When the weather is warm and school is out, there should be one thing on kids' minds: summer camp! And at YMCA Camp Pendalouan in Montague, children will stretch their imaginations in the great outdoors and get a chance to grow as people, too.
Founded in the mid-1920s, Camp Pendalouan has been pitching tents and making campfires for nearly ninety years. In that time, generations of families have come to define summertime with paddling around Big Blue Lake, hiking through the surrounding woods, and making friendships that last a lifetime. But what makes Camp Pendalouan unique among summer camps is its focus on social interaction development as well as skill development.
In a world buzzing with cell phones and constant digital contact, children and youth are fast communicators. But it is a different form of communication than previous generations learned. Camp, says Executive Director Bruce Spoelman, is a place to come and unplug and get back to the roots of socialization.
"People don't talk to each other anymore," Bruce said. "Kids get out of class and they're texting or on their cellphones. They don't talk person to person.” At camp, by personalizing activities and formulas to each individual camper, counselors are able to provide an experience and environment for children that is conducive to positive, peer-to-peer interaction.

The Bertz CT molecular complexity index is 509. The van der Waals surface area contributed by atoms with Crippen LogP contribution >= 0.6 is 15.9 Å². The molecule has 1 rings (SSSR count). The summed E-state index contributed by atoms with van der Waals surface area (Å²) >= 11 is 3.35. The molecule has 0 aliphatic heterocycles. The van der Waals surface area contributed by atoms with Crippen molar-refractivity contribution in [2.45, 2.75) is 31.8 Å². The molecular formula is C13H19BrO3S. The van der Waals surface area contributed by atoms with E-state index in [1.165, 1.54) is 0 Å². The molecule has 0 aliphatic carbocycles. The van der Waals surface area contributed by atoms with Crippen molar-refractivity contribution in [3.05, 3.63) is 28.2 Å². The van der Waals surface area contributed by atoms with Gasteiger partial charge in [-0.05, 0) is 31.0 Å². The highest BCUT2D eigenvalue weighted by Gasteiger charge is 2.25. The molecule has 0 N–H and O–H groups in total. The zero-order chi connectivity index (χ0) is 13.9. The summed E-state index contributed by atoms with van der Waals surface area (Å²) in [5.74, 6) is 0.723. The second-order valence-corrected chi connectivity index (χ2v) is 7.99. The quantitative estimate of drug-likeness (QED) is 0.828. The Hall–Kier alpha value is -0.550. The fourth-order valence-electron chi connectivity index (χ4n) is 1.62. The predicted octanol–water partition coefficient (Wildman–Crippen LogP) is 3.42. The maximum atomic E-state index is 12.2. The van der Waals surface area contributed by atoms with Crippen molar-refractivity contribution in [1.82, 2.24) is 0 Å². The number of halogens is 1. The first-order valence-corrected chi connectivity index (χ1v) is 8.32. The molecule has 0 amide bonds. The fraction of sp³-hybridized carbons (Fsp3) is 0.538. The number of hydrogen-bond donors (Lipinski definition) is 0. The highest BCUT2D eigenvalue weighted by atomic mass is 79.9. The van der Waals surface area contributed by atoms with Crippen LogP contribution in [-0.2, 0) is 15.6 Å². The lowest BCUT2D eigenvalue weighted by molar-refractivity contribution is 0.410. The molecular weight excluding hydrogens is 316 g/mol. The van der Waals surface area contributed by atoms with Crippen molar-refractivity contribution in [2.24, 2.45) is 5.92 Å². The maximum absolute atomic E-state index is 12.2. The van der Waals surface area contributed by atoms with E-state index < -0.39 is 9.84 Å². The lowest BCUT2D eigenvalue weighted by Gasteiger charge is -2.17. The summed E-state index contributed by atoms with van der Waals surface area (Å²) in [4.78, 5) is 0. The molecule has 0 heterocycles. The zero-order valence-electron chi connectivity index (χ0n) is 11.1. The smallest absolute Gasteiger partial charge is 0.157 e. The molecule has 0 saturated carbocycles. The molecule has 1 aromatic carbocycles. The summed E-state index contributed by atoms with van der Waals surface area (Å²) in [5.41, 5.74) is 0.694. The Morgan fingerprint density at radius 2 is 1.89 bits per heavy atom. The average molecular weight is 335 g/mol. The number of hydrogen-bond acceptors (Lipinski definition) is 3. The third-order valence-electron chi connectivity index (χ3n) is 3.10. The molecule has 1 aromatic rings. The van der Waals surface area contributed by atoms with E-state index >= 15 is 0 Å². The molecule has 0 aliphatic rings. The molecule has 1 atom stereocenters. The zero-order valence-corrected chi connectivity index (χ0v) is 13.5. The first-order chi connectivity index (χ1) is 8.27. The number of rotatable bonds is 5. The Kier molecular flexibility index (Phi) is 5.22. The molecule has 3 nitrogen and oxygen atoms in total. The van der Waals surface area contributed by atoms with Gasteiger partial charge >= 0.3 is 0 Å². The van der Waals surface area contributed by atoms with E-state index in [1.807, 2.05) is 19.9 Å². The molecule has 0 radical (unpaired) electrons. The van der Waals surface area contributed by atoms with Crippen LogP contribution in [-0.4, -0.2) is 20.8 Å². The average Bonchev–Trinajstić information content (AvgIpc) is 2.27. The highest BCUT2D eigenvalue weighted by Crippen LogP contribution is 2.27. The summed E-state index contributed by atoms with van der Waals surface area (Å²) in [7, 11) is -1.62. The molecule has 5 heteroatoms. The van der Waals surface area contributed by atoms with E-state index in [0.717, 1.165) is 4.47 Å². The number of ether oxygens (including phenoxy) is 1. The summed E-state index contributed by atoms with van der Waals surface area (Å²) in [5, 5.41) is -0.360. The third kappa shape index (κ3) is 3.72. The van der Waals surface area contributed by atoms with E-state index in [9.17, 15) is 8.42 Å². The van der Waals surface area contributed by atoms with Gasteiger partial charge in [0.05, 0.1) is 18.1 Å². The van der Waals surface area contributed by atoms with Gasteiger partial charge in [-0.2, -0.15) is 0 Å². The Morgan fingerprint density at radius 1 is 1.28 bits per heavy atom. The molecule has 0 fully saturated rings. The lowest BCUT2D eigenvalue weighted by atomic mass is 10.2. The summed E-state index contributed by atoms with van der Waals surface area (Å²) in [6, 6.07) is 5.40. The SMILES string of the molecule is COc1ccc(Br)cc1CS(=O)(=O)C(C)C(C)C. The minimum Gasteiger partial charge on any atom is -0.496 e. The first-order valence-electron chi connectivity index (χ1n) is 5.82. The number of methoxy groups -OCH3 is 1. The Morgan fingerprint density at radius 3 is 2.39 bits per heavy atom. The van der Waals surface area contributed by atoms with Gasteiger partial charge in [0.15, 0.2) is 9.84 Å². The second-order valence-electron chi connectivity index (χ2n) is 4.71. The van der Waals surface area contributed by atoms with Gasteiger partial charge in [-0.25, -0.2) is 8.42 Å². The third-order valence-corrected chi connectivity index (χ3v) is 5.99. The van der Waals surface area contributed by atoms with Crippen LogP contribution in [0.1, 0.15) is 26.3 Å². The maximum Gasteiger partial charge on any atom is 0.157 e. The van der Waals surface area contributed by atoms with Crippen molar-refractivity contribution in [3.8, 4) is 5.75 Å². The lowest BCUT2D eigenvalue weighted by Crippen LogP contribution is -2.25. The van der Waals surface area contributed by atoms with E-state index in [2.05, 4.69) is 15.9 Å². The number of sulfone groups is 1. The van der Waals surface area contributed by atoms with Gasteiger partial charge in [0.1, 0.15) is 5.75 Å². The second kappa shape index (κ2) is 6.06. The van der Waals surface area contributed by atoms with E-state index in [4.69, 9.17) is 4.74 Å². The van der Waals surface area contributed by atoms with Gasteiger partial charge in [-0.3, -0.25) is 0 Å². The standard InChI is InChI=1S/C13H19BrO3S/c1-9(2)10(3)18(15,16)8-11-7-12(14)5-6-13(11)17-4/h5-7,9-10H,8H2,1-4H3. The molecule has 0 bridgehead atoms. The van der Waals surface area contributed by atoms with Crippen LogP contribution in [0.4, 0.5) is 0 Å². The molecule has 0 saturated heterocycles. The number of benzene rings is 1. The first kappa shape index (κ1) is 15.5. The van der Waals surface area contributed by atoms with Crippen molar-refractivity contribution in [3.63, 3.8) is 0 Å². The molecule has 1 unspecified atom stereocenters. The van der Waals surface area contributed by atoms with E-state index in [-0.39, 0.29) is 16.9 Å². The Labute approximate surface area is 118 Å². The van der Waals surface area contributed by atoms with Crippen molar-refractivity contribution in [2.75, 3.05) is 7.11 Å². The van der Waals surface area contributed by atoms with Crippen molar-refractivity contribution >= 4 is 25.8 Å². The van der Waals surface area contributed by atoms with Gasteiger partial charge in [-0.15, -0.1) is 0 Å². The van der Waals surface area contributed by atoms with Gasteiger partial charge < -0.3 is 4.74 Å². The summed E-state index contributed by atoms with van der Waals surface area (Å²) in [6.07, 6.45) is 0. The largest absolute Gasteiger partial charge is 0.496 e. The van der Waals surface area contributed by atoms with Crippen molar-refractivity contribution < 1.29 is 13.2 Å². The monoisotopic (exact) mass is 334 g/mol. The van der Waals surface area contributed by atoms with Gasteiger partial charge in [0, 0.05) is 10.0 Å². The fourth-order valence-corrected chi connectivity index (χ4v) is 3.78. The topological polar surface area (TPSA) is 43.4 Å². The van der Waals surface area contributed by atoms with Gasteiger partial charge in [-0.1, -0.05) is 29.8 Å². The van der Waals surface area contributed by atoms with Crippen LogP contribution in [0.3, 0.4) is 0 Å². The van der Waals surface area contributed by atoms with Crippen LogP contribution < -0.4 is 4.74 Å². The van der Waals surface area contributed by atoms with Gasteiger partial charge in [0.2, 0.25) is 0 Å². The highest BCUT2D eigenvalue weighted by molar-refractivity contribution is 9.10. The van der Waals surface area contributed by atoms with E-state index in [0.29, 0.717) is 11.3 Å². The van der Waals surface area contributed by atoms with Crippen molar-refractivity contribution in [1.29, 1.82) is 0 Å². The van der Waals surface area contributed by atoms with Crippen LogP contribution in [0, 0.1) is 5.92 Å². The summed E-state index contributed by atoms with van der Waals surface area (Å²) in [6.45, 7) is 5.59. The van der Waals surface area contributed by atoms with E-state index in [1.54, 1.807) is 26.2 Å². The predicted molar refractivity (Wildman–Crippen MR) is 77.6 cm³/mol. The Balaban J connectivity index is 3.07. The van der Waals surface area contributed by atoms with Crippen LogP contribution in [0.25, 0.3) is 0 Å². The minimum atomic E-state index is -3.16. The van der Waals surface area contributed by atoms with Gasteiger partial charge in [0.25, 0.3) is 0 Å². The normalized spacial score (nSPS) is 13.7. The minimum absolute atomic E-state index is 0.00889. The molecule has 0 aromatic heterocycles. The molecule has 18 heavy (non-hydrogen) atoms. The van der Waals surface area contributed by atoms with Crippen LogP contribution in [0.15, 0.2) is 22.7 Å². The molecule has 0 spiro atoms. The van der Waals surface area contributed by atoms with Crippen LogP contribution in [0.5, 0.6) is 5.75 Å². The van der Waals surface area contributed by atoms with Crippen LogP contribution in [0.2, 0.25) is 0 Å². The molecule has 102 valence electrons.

Camp Pendalouan is set up to be a haven for children, young and pre-teen. Natural gathering places encourage groups to engage in games such as four square, talk in groups at large tables, play on swings, or simply dig in the dirt. Although face-to-face interaction could be difficult, the challenge is one Camp Pendalouan tackles head on—and Bruce said the camp has found it makes lasting impressions for cabinmates, and even among siblings who are camping together.
Forging sibling bonds is something parents have come to appreciate. At Pendalouan, they are careful to mix up age groups with separate cabins and activities. Because they are out of their natural settings, Bruce said, brothers and sisters see each other in a different light—among different social groups—and it evens the playing field.
Because of the nature of activities at Camp Pendalouan, children relate at multiple age levels, Bruce said. Camp-wide games and other activities include campers of all ages, and counselors find older children are more than willing to interact together, even if it means a thirteen-year-old gets beat by a nine-year-old.
Camp Pendalouan underlines its “God first, others second, I'm third” motto with varied outdoor activities and an emphasis on building relationships. In a digital age, it's important to give children opportunities to broaden perspectives and learn lessons essential to life at all ages.
Are you ready to sign up for camp? Registration is now open! Choose from specialty camps, day camps, and overnight camps. Pendalouan also has two Camp Preview Days coming up on April 21 and May 5, from 1 p.m. to 4 p.m. Come enjoy a camp tour—and try your best at archery or the climbing wall. For more information, call the office at (231) 894-4538 or head to http://www.pendalouan.org/.
Written by: Erika Fifelski is West Michigan Woman magazine's staff writer. She graduated from Michigan State University with a degree in journalism. Erika was born and raised in West Michigan, and after a brief stint on the sunrise side, she's home and loving it.